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why still use C?

no this is no trollposting and please don't get it wrong but iam very
curious why people still use C instead of other languages especially C++.

i heard people say C++ is slower than C but i can't believe that. in pieces
of the application where speed really matters you can still use "normal"
functions or even static methods which is basically the same.

in C there arent the simplest things present like constants, each struct and
enum have to be prefixed with "struct" and "enum". iam sure there is much
more.

i don't get it why people program in C and faking OOP features(functi on
pointers in structs..) instead of using C++. are they simply masochists or
is there a logical reason?

i feel C has to benefit against C++.

--
cody

[Freeware, Games and Humor]
www.deutronium.de.vu || www.deutronium.tk
--
comp.lang.c.mod erated - moderation address: cl**@plethora.n et
Nov 13 '05
687 23893
Kevin D. Quitt wrote:
On 05 Dec 2003 07:23:42 GMT, glen herrmannsfeldt <ga*@ugcs.calte ch.edu>
wrote:
Maybe more relevant here, C++ was an improved version of C

I sure what you meant to say is "C++ was *intended to be* an improved
version of C".


Yes, that is what I meant to say. I must not have been awake enough at
the time.

-- glen
--
comp.lang.c.mod erated - moderation address: cl**@plethora.n et
Nov 14 '05 #611
Eric Backus wrote:
..... snip ...
You also get the best possible approximation to the 'ideal' result
if you use binary floating-point. I'm sure you know this, but it's
worth emphasizing anyway: decimal floating point does *not* get rid
of the inexact nature of floating-point operations for the majority
of calculations.


AFAICT only a binary system has the advantage of 'assumed leading
bit one', allowing replacement by a sign bit. This means a binary
system can always provide better accuracy than any other built on
the same word size.

--
Chuck F (cb********@yah oo.com) (cb********@wor ldnet.att.net)
Available for consulting/temporary embedded and systems.
<http://cbfalconer.home .att.net> USE worldnet address!
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comp.lang.c.mod erated - moderation address: cl**@plethora.n et
Nov 14 '05 #612
Dan Pop wrote:

(snip)
(I wrote)
There are reasons for that unrelated to the language itself, such as how
long it took to write the compiler, and how slow it ran on machines that
existed at the time.
None of which still applies today. Yet, the usage of PL/I is still
marginal.
In many parts of life, you only get one chance to make it.
It does seem hard to replace an existing language with an improved one. Not at all. FORTRAN IV had little difficulty replacing FORTRAN II and
F77 had little difficulty replacing F66. C89 replaced K&R C in a couple
of years.
Hmmm, I didn't say that right, though you snipped the part about RATFOR
and MORTRAN. It is hard to replace a language with an improved
language that isn't mostly backward compatible. MORTRAN, and I believe
also RATFOR use free format, semi-colon terminated statements. Other
improvements replace hard to use features in Fortran.

Is FORTRAN IV a new language, or a new version of an old language?

Is Fortran 2000 a new language, or an improved version of Fortran II?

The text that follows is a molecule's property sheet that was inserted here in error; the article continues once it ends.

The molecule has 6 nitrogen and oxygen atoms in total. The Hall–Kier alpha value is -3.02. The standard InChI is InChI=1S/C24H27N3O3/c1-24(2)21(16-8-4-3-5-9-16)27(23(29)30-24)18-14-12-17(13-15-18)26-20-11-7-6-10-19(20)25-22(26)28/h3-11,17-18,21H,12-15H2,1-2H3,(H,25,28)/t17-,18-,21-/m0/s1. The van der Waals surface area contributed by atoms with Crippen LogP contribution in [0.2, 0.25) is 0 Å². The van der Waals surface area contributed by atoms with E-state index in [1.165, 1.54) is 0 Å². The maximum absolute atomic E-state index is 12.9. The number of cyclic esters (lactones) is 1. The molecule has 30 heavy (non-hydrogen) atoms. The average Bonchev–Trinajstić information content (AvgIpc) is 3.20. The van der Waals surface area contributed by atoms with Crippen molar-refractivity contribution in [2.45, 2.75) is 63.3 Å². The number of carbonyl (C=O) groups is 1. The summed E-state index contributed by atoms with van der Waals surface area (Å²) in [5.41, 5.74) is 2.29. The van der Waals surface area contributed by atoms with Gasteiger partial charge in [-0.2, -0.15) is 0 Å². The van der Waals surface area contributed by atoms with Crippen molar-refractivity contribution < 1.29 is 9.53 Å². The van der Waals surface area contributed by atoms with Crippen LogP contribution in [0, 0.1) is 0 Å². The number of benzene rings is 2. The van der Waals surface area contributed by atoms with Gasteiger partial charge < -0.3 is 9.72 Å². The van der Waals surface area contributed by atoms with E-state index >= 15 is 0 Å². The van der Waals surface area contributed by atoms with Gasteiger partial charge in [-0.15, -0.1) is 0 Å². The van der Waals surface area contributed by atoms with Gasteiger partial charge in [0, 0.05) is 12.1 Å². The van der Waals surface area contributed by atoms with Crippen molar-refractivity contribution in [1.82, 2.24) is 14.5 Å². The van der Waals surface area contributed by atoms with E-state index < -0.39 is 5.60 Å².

It does seem that Fortran-77 hasn't been replaced yet.
Maybe more relevant here, C++ was an improved version of C, possibly
with the intention of converting C programmers to C++ programmers, yet C
is still reasonably popular.

This is the opposite of what you've been arguing above, i.e. the
difficulty of the improved language to become popular.
I don't know if it is opposite or not. How many C programmers converted
to C++ programmers, how many stayed C only programmers, and how many
started as C++ programmers without learning C first? It doesn't seem
that C++ replaced C, though.

C++ is significantly different, yet allows most C constructs to be used.

Though as someone else pointed out I should have said C++ was intended
to be an improved version of C.
Both FORTRAN and COBOL remained popular long after the introduction and
even after the de facto death of the improved PL/I.


-- glen
--
comp.lang.c.mod erated - moderation address: cl**@plethora.n et
Nov 14 '05 #613
In article <cl************ ****@plethora.n et>, Thad Smith
<th**@ionsky.co m> writes
The only time that you get an exact with decimal and not with binary is
when you are dividing by a power or 5, optionally combined with a power
of 2.


True (but the actual proposed form of decimal float has other features
that are useful in some circumstances) but the commercial/financial
world makes extensive use of percentages. Those inherently use division
by powers of five. In addition we have unit pricing that often involves
small fractions of the smallest unit of currency. IOWs we live in a
world where commerce often specifies computations that will be exact if
done in decimal though they will not be in binary.

--
Francis Glassborow ACCU
If you are not using up-to-date virus protection you should not be reading
this. Viruses do not just hurt the infected but the whole community.
--
comp.lang.c.mod erated - moderation address: cl**@plethora.n et
Nov 14 '05 #614
In <cl************ ****@plethora.n et> glen herrmannsfeldt <ga*@ugcs.calte ch.edu> writes:
It gets conformance with the results people get on pocket calculators,
or when they do long division by hand on paper.
Why is such conformance (up to the last digit) important?
People learn early that one third is a repeating decimal, and one tenth
is not.
People programming computers learn early that this property is neither
true nor relevant when performing floating point computations. Regardless
of the base, floating point numbers are approximations of a subset of the
real numbers (the [-type_MAX, type_MAX] interval).
In the days of billions of transistors on a chip, only a small
percentage need be allocated to decimal floating point hardware.


A small percentage that would be better used as an additional binary
floating point execution unit.

Dan
--
Dan Pop
DESY Zeuthen, RZ group
Email: Da*****@ifh.de
--
comp.lang.c.mod erated - moderation address: cl**@plethora.n et
Nov 14 '05 #615
Thad Smith wrote:

Mike Cowlishaw wrote:

....
Indeed, but there is the huge class of 'interesting' calculations
where using base 10 FP will yield exact results where binary
cannot.


The only time that you get an exact with decimal and not with binary is
when you are dividing by a power or 5, optionally combined with a power
of 2.


What about multiplication by integers, addition, and subtraction? Those
are very common operations, especially in the financial world, and
they're all exact (except when they overflow) when performed in decimal
arithmetic, and inexact when performed in binary floating point. I'm